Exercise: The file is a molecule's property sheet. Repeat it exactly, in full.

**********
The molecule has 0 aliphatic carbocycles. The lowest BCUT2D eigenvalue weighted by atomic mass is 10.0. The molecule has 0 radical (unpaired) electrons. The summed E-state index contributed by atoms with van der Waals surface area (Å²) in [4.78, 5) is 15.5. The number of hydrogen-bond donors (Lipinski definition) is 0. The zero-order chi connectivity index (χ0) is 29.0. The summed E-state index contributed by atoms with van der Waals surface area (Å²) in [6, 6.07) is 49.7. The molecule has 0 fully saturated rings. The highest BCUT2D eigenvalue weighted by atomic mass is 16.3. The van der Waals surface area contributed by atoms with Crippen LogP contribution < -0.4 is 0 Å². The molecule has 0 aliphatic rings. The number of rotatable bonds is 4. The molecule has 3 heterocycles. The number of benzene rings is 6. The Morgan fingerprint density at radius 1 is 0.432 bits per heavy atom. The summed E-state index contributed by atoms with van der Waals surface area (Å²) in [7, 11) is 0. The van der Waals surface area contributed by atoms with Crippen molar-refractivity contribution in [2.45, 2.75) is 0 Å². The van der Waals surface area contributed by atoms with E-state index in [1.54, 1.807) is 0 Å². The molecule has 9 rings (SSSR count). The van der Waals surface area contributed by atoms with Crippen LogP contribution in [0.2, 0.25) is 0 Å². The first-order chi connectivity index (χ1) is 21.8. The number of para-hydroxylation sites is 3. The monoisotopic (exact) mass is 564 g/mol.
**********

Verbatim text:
The molecule has 0 aliphatic carbocycles. The lowest BCUT2D eigenvalue weighted by atomic mass is 10.0. The molecule has 0 radical (unpaired) electrons. The summed E-state index contributed by atoms with van der Waals surface area (Å²) in [4.78, 5) is 15.5. The number of hydrogen-bond donors (Lipinski definition) is 0. The zero-order chi connectivity index (χ0) is 29.0. The summed E-state index contributed by atoms with van der Waals surface area (Å²) in [6, 6.07) is 49.7. The molecule has 0 fully saturated rings. The highest BCUT2D eigenvalue weighted by atomic mass is 16.3. The van der Waals surface area contributed by atoms with Crippen LogP contribution < -0.4 is 0 Å². The molecule has 0 aliphatic rings. The number of rotatable bonds is 4. The molecule has 3 heterocycles. The number of benzene rings is 6. The Morgan fingerprint density at radius 1 is 0.432 bits per heavy atom. The summed E-state index contributed by atoms with van der Waals surface area (Å²) in [7, 11) is 0. The van der Waals surface area contributed by atoms with Crippen molar-refractivity contribution in [2.45, 2.75) is 0 Å². The van der Waals surface area contributed by atoms with E-state index in [1.54, 1.807) is 0 Å². The molecule has 9 rings (SSSR count). The van der Waals surface area contributed by atoms with Crippen LogP contribution in [0.2, 0.25) is 0 Å². The first-order chi connectivity index (χ1) is 21.8. The number of para-hydroxylation sites is 3. The monoisotopic (exact) mass is 564 g/mol.